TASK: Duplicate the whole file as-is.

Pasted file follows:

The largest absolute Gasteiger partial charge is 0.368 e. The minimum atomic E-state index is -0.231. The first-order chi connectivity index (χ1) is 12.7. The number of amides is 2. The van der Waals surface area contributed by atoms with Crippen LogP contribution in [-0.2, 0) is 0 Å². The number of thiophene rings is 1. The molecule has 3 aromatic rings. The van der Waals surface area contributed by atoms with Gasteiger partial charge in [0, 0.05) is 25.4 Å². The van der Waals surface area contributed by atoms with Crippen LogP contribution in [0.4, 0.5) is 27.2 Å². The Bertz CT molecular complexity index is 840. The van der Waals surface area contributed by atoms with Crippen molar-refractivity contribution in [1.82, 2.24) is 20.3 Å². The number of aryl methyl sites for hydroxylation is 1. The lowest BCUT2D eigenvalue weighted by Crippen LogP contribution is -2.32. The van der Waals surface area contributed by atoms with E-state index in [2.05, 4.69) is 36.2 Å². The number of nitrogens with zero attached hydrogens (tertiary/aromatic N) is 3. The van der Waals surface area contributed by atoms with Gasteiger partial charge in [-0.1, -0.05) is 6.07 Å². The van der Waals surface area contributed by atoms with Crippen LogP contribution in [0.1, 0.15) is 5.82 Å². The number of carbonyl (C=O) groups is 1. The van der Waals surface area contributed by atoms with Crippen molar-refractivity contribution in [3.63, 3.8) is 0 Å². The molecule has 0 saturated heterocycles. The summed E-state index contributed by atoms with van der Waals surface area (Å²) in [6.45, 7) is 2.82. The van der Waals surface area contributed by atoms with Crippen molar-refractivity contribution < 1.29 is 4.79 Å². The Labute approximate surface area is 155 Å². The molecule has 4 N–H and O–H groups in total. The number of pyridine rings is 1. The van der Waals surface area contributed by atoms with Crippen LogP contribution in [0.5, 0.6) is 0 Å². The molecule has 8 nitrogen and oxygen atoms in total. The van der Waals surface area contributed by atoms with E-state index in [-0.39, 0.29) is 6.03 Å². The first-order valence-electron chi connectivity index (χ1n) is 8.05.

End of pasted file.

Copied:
The largest absolute Gasteiger partial charge is 0.368 e. The minimum atomic E-state index is -0.231. The first-order chi connectivity index (χ1) is 12.7. The number of amides is 2. The van der Waals surface area contributed by atoms with Crippen LogP contribution in [-0.2, 0) is 0 Å². The number of thiophene rings is 1. The molecule has 3 aromatic rings. The van der Waals surface area contributed by atoms with Gasteiger partial charge in [0, 0.05) is 25.4 Å². The van der Waals surface area contributed by atoms with Crippen LogP contribution in [0.4, 0.5) is 27.2 Å². The Bertz CT molecular complexity index is 840. The van der Waals surface area contributed by atoms with Crippen molar-refractivity contribution in [1.82, 2.24) is 20.3 Å². The number of aryl methyl sites for hydroxylation is 1. The lowest BCUT2D eigenvalue weighted by Crippen LogP contribution is -2.32. The van der Waals surface area contributed by atoms with E-state index in [2.05, 4.69) is 36.2 Å². The number of nitrogens with zero attached hydrogens (tertiary/aromatic N) is 3. The van der Waals surface area contributed by atoms with Gasteiger partial charge in [-0.1, -0.05) is 6.07 Å². The van der Waals surface area contributed by atoms with Crippen LogP contribution in [0.1, 0.15) is 5.82 Å². The number of carbonyl (C=O) groups is 1. The van der Waals surface area contributed by atoms with Crippen molar-refractivity contribution in [3.63, 3.8) is 0 Å². The molecule has 0 saturated heterocycles. The summed E-state index contributed by atoms with van der Waals surface area (Å²) in [6.45, 7) is 2.82. The van der Waals surface area contributed by atoms with Crippen molar-refractivity contribution < 1.29 is 4.79 Å². The Labute approximate surface area is 155 Å². The molecule has 4 N–H and O–H groups in total. The number of pyridine rings is 1. The van der Waals surface area contributed by atoms with Crippen LogP contribution in [0.5, 0.6) is 0 Å². The molecule has 8 nitrogen and oxygen atoms in total. The van der Waals surface area contributed by atoms with E-state index in [-0.39, 0.29) is 6.03 Å². The first-order valence-electron chi connectivity index (χ1n) is 8.05.